Finding the right venue is rarely straightforward. Every event has its own requirements.
Selecting a venue that’s big enough (and is available) can be a challenge. Consider some of the questions you need to ask yourself as an event organiser and you will see how tough the process can be.
Does the venue have the right tech setup? Is it easy to access? Is it staffed? Do I need to bring any equipment? It is easy to send yourself into panic stations with everything you need to think about. Our tips are designed to make your life easier.
There are two aspects to consider:
- What the process of finding a venue looks like.
- How to evaluate venues for suitability.
The process of finding an event venue
What steps should you take to find the right venue? Where does the process start and end? Let’s take a look.
1. Start early
This cannot be stressed enough. A popular event venue can be booked up for months or even years in advance. On top of this, booking speakers, vendors, or performers is easier when you start early.
The more notice you have, the higher the chance of getting the right venue…and the less stressful the process will be.
2. Work to a set of criteria
Imagine going to a car dealership without considering what sort of MPG (Miles Per Gallon) or even how many seats you need. It would be foolish. You should be as prepared as possible.
That goes for venue search, too. You’ll need to create a list of criteria. This should cover everything from capacity to health and safety, distance from public transport and staffing.
To continue the metaphor, make sure you don’t leave the dealer with a sports car when you actually needed a functional family car.
Tip: For a good list of things to think about, take a look at “13 Important Things to Consider When Choosing Your Event Venue“
3. Set a budget
Having a budget is sensible advice in anything you do in business or life. This is part of your criteria, but deserves its own section. Not only should you budget for the venue hire itself but also for any security considerations, staffing, and licensing.
Tip: Here’s a great tool to help you create a budget for your next event (including the venue).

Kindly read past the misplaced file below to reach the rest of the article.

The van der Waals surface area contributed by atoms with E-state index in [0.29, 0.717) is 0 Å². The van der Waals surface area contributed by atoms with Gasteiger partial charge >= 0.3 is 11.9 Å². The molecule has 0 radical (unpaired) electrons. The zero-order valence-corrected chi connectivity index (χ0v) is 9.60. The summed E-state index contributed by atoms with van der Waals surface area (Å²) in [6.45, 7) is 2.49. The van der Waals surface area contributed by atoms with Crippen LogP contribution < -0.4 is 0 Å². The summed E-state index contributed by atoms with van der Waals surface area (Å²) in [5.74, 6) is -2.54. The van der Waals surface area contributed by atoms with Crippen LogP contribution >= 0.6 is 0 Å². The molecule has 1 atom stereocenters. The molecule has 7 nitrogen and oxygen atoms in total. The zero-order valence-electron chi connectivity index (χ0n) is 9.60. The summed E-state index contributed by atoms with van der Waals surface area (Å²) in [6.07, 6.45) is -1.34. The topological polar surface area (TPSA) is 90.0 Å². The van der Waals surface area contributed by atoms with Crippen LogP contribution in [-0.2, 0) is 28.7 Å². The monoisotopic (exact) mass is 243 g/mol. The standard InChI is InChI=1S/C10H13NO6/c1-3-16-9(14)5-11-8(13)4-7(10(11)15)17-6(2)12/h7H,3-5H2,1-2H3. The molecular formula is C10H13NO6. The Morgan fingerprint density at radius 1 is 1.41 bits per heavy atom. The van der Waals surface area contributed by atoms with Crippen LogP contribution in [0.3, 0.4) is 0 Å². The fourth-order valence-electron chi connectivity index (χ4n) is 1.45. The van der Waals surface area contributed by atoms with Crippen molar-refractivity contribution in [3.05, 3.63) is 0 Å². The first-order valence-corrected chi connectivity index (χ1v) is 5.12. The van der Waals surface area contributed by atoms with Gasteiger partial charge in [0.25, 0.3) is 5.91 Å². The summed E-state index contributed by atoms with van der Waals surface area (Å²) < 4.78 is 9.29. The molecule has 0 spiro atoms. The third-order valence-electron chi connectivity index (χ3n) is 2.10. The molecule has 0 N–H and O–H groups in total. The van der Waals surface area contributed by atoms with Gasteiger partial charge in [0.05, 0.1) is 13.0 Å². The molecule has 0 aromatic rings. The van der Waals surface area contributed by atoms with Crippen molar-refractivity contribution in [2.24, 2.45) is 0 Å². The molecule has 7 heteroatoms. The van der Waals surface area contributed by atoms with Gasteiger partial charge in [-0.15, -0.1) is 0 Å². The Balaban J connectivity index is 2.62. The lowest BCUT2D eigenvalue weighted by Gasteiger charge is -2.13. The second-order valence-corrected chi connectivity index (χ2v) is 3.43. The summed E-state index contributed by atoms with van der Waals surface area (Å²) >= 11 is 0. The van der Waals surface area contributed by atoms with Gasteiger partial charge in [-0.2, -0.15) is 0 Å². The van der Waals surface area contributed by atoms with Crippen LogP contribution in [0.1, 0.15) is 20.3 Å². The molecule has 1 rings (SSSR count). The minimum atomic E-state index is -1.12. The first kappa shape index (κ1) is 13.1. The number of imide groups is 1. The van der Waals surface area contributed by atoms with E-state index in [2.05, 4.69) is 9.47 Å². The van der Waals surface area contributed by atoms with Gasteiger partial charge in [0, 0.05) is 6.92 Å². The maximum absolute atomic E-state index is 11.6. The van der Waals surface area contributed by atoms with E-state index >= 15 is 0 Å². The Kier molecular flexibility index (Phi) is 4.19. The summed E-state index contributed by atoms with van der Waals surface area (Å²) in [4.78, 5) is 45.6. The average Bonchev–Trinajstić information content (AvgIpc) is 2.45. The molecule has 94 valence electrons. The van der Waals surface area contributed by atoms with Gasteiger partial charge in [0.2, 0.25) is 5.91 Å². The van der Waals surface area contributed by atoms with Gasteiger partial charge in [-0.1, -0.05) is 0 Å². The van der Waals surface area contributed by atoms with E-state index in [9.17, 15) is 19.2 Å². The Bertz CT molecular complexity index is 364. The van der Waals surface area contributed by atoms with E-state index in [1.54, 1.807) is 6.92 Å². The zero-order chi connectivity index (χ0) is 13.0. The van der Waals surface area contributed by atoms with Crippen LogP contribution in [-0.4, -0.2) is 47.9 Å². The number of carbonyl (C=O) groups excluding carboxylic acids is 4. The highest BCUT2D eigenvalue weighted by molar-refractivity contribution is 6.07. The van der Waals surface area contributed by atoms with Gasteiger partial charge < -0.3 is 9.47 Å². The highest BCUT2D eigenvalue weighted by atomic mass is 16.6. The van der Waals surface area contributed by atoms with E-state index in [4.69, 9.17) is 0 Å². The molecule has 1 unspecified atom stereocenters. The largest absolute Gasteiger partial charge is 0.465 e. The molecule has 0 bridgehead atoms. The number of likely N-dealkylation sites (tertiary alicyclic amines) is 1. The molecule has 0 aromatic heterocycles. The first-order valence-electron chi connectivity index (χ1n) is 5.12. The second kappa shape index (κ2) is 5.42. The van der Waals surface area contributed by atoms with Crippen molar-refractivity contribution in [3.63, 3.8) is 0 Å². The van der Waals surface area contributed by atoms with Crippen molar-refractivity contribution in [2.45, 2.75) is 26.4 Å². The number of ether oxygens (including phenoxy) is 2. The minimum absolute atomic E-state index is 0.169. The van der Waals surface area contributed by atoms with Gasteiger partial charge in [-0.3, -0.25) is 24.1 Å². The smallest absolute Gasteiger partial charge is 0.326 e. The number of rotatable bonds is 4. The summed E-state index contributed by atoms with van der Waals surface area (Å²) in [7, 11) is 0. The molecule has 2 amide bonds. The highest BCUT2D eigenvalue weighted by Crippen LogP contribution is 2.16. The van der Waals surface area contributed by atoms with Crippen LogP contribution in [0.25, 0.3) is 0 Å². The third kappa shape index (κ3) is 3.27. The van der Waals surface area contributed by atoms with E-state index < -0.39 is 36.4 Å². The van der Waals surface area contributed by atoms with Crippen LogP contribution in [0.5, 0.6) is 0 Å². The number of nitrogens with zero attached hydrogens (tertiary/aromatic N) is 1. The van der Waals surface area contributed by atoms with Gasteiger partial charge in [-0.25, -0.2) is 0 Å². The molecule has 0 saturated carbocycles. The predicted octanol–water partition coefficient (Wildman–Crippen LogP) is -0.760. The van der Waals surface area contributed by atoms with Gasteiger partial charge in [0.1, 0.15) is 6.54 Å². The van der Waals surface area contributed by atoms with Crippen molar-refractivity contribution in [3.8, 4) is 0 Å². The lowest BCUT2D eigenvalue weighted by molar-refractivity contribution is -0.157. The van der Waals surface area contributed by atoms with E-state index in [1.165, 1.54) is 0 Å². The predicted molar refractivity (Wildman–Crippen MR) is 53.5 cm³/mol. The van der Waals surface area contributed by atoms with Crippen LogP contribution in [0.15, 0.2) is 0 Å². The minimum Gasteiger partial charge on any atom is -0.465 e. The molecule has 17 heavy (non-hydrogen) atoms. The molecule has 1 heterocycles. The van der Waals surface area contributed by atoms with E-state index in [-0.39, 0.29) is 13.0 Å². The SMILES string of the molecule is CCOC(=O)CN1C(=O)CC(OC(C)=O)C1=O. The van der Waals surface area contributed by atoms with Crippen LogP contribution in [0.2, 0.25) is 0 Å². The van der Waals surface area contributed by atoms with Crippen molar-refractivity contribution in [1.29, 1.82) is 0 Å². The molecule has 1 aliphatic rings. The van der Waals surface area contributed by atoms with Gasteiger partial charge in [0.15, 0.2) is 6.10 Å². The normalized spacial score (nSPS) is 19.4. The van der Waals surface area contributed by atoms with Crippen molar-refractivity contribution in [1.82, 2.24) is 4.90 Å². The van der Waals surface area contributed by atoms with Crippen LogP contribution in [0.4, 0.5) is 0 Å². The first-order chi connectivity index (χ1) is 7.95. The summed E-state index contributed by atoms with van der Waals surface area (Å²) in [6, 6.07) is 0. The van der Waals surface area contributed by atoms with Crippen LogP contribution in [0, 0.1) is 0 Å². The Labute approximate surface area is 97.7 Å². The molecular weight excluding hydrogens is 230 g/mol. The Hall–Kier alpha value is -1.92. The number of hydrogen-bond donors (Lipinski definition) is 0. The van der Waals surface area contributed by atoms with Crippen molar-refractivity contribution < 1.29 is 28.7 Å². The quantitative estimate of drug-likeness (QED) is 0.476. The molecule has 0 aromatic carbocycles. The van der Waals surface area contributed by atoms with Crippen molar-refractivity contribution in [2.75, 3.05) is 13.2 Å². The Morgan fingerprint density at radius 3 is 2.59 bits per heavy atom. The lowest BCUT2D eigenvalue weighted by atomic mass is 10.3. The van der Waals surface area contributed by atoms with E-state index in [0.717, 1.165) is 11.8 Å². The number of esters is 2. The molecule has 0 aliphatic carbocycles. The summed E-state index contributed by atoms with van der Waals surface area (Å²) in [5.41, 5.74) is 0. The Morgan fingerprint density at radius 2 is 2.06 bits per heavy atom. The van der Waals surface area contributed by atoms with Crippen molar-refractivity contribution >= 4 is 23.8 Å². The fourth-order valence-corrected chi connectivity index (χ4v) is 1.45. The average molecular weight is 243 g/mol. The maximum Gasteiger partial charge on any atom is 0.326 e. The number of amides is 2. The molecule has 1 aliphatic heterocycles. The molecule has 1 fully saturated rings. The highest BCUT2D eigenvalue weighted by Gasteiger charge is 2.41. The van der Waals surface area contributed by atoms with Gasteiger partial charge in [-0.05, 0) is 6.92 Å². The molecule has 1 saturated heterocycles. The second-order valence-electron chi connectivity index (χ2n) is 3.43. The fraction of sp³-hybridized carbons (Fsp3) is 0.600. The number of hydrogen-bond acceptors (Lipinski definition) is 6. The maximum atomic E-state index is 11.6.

4. Shortlist and reach out
It can be very tempting to just find a venue which seems appropriate and go for it. It will mean fewer hours of discussions and evaluating, but it can also mean getting a raw deal and not noticing.
Finding just one venue is tough, but the task at hand is actually to find multiple events and whittle them down to the best one.
Once you’ve chosen a few spaces which fit your criteria, reach out to them for discussions.
They should want your business. For this reason, the venue may be willing to help with staffing and promotion. Discussions are also an opportunity to check things like equipment and what else they can offer.
A venue that understands your needs and is able to help with the extras will save a lot of stress.
Tip: Check out this article for tips on negotiating with venues.
It is something of a golden rule: Don’t book a venue without visiting it first. A visit can easily swing your decision one way or the other. Turn up and find there is no parking or access, rude staff, and broken equipment? It’s best to stay away.
Visits can be time consuming, but they have the added benefit of showing you whether or not the venue feels right for your event. Your gut feeling is important.
Tools for researching venues (and how to use them)
There are many tools that can help you find venues. Some are more obvious than others. The tools below should form at least part of your venue-sourcing arsenal.